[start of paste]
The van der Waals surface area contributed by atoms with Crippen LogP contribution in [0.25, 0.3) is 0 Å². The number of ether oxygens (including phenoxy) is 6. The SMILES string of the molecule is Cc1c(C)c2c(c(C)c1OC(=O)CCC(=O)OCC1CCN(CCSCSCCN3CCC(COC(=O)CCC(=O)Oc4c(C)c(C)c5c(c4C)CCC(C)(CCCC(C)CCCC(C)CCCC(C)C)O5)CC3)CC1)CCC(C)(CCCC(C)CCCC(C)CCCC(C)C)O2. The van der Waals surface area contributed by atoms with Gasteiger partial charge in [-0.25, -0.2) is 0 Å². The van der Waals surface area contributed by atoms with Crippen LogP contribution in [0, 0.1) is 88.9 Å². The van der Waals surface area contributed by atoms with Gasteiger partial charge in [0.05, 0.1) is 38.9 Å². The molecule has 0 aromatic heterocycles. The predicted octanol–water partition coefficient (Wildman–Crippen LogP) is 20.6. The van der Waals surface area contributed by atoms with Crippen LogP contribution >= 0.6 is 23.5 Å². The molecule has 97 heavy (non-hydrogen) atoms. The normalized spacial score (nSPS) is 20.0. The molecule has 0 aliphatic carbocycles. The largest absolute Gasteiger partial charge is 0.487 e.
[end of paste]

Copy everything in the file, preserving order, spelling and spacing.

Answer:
The van der Waals surface area contributed by atoms with Crippen LogP contribution in [0.25, 0.3) is 0 Å². The number of ether oxygens (including phenoxy) is 6. The SMILES string of the molecule is Cc1c(C)c2c(c(C)c1OC(=O)CCC(=O)OCC1CCN(CCSCSCCN3CCC(COC(=O)CCC(=O)Oc4c(C)c(C)c5c(c4C)CCC(C)(CCCC(C)CCCC(C)CCCC(C)C)O5)CC3)CC1)CCC(C)(CCCC(C)CCCC(C)CCCC(C)C)O2. The van der Waals surface area contributed by atoms with Gasteiger partial charge in [-0.25, -0.2) is 0 Å². The van der Waals surface area contributed by atoms with Crippen LogP contribution in [0, 0.1) is 88.9 Å². The van der Waals surface area contributed by atoms with Gasteiger partial charge in [0.05, 0.1) is 38.9 Å². The molecule has 0 aromatic heterocycles. The predicted octanol–water partition coefficient (Wildman–Crippen LogP) is 20.6. The van der Waals surface area contributed by atoms with Crippen LogP contribution >= 0.6 is 23.5 Å². The molecule has 97 heavy (non-hydrogen) atoms. The normalized spacial score (nSPS) is 20.0. The molecule has 0 aliphatic carbocycles. The largest absolute Gasteiger partial charge is 0.487 e.